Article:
• * (rfdate)'' (Beaumont and Fletcher)
  • Like the fearful tokens of the plague, Are mere forerunners of their ends.
  • (printing) Ten and a half quires, or, commonly, 250 sheets, of paper printed on both sides; also, in some cases, the same number of sheets printed on one side, or half the number printed on both sides.
  • (mining) A bit of leather having a peculiar mark designating a particular miner. Each hewer sends one of these with each corf or tub he has hewn.
  • (mining) A thin bed of coal indicating the existence of a thicker seam at no great distance.
  • (rail transport) A physical object used for exchange between drivers and signalmen on single track lines.
  • (weaving) In a loom, a colored signal to show the weaver which shuttle to use.
  • (Church of Scotland) A piece of metal given beforehand to each person in the congregation who is permitted to partake of the Lord's Supper.
  • Synonyms

    * (something serving as an expression of something else) sign, symbol * (atomic piece of data) symbol

    Derived terms

    * by the same token * by that token — by that reason * in token of — on account of; because of, as an indication of * tokenism * tokenization * token ring

    See also

    * (philosophy) particular, universal, type


    (en adjective)
  • Done as an indication or a pledge; perfunctory, minimal or merely symbolic.
  • He made a token tap on the brake pedal at the stop sign.
  • * 1927 , , Money and Monetary Policy in Early Times , page 393
  • If the as had been reduced to a token in 240 BC, it was now a little more token than before.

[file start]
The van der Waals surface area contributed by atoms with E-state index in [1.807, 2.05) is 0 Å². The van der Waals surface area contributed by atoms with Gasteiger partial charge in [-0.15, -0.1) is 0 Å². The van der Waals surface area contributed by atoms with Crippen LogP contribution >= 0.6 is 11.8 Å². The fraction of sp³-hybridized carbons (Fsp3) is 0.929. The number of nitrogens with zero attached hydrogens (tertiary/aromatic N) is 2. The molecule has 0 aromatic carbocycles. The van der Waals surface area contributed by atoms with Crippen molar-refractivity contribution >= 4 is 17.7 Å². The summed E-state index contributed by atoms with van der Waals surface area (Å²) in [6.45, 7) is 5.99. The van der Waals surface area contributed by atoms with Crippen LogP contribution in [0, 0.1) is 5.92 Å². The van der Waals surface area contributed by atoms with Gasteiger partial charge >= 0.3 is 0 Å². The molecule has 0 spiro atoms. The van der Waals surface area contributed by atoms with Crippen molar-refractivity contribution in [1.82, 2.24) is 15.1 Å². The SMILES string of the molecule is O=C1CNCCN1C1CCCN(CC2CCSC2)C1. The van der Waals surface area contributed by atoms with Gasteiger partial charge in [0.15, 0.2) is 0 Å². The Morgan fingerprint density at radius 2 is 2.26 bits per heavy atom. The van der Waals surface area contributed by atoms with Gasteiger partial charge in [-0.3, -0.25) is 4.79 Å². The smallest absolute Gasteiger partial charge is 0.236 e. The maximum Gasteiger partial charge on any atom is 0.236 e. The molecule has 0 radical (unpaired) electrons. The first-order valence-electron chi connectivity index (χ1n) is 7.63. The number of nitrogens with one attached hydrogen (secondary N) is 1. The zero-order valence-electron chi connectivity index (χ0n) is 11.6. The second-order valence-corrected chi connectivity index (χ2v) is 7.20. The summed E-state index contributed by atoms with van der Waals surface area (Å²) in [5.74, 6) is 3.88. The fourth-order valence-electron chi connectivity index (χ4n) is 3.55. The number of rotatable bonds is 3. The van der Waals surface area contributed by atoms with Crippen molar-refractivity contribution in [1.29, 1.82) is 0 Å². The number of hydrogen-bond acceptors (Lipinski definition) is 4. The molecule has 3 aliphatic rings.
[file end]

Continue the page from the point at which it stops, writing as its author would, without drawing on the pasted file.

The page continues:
• * 2000 , Cheris Kramarae, Dale Spender, Routledge International Encyclopedia of Women , Page 176
  • There are still many churches where the participation of women is token .
  • * 2008 , Adrian Blomfield, , Has Russia got a new Stalin? , March 31, 2008
  • Just to be on the safe side, the The Kremlin has also banned any of Putin’s serious critics from standing. Three unelectable misfits have been allowed to mount token challenges.
  • a minor attempt for appearance sake, or to minimally comply with a requirement
  • * he was hired as the company's token black
  • * ''the television show was primarily directed toward a negro audience, but it did have a few token whites as performers
  • Derived terms

    * tokenish * tokenistic * tokenless * tokenlike


    (en verb)
  • To betoken, indicate, portend, designate, denote
  • * 1962' (quoting '''c. 1398 text), (Hans Kurath) & Sherman M. Kuhn, eds., ''(Middle English Dictionary) , Ann Arbor, Mich.: (University of Michigan Press), , page 1242:
  • dorr?&
  • 773;', '''d?r?''' adj. & n.
  • To betroth
  • (philosophy) To symbolize, instantiate
  • * {{quote-journal, 2008, date=August 27, Mikkel Gerken, Is There a Simple Argument for Higher-Order Representation Theories of Awareness Consciousness?, Erkenntnis, url=, doi=10.1007/s10670-008-9116-z, volume=69, issue=2, pages=
  • , passage=In which sense does ‘?p ~(p & ~p)’ cause the tokening of the belief in the subject? }}

    Derived terms

    * To betoken * To foretoken * To toke


    (Webster 1913) * Century Dictionary and Cyclopedia ----